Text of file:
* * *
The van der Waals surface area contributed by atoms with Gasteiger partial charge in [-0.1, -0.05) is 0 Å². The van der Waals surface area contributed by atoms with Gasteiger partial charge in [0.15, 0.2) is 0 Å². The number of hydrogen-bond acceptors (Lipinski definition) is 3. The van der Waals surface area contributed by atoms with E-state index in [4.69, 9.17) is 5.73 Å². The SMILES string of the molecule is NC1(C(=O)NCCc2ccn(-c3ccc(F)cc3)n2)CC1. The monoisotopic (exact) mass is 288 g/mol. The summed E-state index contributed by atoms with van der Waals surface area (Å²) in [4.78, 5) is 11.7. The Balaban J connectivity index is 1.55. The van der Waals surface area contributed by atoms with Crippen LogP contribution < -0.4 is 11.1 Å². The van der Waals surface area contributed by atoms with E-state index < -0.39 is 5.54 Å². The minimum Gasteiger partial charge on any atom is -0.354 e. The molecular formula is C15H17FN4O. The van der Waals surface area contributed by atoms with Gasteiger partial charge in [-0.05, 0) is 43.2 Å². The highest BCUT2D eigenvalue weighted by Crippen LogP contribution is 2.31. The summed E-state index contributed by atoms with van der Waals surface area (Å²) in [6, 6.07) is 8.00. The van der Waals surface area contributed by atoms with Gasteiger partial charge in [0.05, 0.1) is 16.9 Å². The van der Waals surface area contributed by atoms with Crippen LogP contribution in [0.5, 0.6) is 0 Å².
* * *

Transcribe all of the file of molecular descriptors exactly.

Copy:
The van der Waals surface area contributed by atoms with Gasteiger partial charge in [-0.1, -0.05) is 0 Å². The van der Waals surface area contributed by atoms with Gasteiger partial charge in [0.15, 0.2) is 0 Å². The number of hydrogen-bond acceptors (Lipinski definition) is 3. The van der Waals surface area contributed by atoms with E-state index in [4.69, 9.17) is 5.73 Å². The SMILES string of the molecule is NC1(C(=O)NCCc2ccn(-c3ccc(F)cc3)n2)CC1. The monoisotopic (exact) mass is 288 g/mol. The summed E-state index contributed by atoms with van der Waals surface area (Å²) in [4.78, 5) is 11.7. The Balaban J connectivity index is 1.55. The van der Waals surface area contributed by atoms with Crippen LogP contribution < -0.4 is 11.1 Å². The van der Waals surface area contributed by atoms with E-state index < -0.39 is 5.54 Å². The minimum Gasteiger partial charge on any atom is -0.354 e. The molecular formula is C15H17FN4O. The van der Waals surface area contributed by atoms with Gasteiger partial charge in [-0.05, 0) is 43.2 Å². The highest BCUT2D eigenvalue weighted by Crippen LogP contribution is 2.31. The summed E-state index contributed by atoms with van der Waals surface area (Å²) in [6, 6.07) is 8.00. The van der Waals surface area contributed by atoms with Gasteiger partial charge in [0.05, 0.1) is 16.9 Å². The van der Waals surface area contributed by atoms with Crippen LogP contribution in [0.5, 0.6) is 0 Å².